Man accused of tampering with witnesses during jail phone calls is sentenced to prison

Fifth District Courthouse, Cedar City, Utah, June 16, 2017 | File photo by Mori Kessler, Cedar City News / St. George News

CEDAR CITY — A Cedar City man whose monitored phone calls earned him a felony witness tampering charge was sentenced to prison Tuesday.

In 5th District Court Tuesday morning, Judge Keith C. Barnes sentenced defendant Jacob David Alcantar, 27, to 0-5 years in prison for each of four counts, all third-degree felonies.

The first three counts, attempted robbery, aggravated assault and domestic violence in the presence of a child, all stemmed from a March 10 incident wherein Alcantar reportedly struck and choked his girlfriend in the presence of their 4-year-old daughter.

A couple weeks later, on March 26, the scheduled day of his initial public hearing, Alcantar made two phone calls from Iron County Jail to his mother and girlfriend, during which he attempted to influence their testimony on his behalf, according to narcotics task force agents who were listening in on the calls.

According to the probable cause statement filed in support of the witness tampering charge, Alcantar was heard telling his girlfriend “that her testimony goes further than what the cops saw and she doesn’t have to answer anything she doesn’t want to, she can plead the fifth whenever she wants.”

Jail booking photo of Jacob David Alcantar, Cedar City, Utah, March 2019 | Photo courtesy of Iron County Sheriff’s Office, St. George News / Cedar City News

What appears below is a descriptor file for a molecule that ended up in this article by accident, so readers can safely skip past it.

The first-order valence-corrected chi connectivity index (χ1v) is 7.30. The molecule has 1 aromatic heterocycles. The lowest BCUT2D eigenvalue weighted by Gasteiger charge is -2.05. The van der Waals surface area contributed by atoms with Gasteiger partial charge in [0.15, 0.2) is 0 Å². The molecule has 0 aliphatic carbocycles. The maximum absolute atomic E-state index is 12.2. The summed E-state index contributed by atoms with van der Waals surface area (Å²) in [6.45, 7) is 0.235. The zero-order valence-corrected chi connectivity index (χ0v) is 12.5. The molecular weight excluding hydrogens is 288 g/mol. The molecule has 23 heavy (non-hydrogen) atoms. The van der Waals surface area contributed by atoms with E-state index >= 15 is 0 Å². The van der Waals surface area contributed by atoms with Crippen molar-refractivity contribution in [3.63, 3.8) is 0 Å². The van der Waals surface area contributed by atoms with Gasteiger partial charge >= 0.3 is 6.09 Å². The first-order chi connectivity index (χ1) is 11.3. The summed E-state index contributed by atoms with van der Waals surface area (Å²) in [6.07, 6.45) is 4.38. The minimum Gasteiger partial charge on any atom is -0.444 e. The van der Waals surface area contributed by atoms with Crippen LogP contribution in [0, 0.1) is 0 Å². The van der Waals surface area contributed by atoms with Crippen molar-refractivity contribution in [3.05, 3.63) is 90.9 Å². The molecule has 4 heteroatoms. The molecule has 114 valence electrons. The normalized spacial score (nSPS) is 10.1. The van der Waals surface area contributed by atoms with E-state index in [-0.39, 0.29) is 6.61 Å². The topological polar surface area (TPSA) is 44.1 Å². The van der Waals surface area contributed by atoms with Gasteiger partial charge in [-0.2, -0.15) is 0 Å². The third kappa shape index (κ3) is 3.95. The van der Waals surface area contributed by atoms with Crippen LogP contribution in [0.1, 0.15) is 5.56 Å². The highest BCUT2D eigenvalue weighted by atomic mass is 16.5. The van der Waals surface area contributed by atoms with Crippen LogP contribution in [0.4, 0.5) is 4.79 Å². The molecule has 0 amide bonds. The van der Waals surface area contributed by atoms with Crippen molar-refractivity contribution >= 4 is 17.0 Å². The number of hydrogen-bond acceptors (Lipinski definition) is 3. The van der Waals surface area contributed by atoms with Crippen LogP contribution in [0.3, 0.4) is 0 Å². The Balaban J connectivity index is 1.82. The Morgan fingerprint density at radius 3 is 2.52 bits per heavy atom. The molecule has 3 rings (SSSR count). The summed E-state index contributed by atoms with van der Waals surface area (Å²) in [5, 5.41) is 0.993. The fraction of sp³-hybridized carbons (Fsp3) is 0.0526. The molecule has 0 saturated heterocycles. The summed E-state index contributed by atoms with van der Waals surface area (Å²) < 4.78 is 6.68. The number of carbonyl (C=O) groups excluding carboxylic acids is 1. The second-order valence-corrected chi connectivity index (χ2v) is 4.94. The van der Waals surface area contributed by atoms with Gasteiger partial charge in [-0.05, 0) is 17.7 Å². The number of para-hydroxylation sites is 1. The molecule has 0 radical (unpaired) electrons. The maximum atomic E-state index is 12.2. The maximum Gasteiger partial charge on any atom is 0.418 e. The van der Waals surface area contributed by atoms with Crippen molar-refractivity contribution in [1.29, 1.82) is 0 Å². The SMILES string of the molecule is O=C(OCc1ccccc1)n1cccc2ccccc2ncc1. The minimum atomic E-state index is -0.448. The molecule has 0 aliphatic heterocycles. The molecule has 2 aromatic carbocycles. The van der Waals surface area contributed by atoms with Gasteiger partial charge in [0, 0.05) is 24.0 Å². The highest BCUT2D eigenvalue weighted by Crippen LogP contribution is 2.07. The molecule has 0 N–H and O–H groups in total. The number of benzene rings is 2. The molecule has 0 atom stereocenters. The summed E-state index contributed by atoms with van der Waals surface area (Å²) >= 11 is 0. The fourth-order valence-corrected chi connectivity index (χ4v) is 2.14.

The probable cause statement also said Alcantar reportedly told his 4-year-old daughter “I just want momma to help me so I can come home and see you. I’m going to be here a long time if mommy doesn’t.”

On March 27, the day after the jail phone calls were made, Deputy Iron County Attorney Shane Klenk formally filed the witness tampering charge.

Represented by defense attorney Jeffrey Slack, Alcantar expressed remorse in court Tuesday morning and requested he be granted probation. Alcantar had pleaded guilty to all four counts on May 7.

However, Klenk responded by reading aloud through some of the details of the case, including the conversations included in the probable cause statement.

Calling Alcantar’s behavior “manipulative,” Klenk said the witness tampering put the victims in “a difficult situation.”

Klenk also told the judge that Alcantar “acts out in extremely violent and dangerous ways.”

“He is a risk to the community,” Klenk said.

Even though prosecutors acknowledged the victim indicated that she doesn’t want to see Alcantar go to prison, Klenk noted it is the state’s responsibility to see that those who commit crimes are held accountable. 

Judge Barnes ultimately agreed with the county attorney’s office, saying he was most troubled by the witness tampering charge as he handed down the sentencing. The four sentences are to be served concurrently, the judge ordered. Restitution was left open. 

“We think that prison was an appropriate sentence and that the court was correct in imposing that sentence,” Iron County Attorney Chad Dotson told Cedar City News Tuesday afternoon. “We hope the Board of Pardons will take each count into consideration in determining how much of the 0-5 he will serve.”

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Copyright St. George News, LLC, 2019, all rights reserved.


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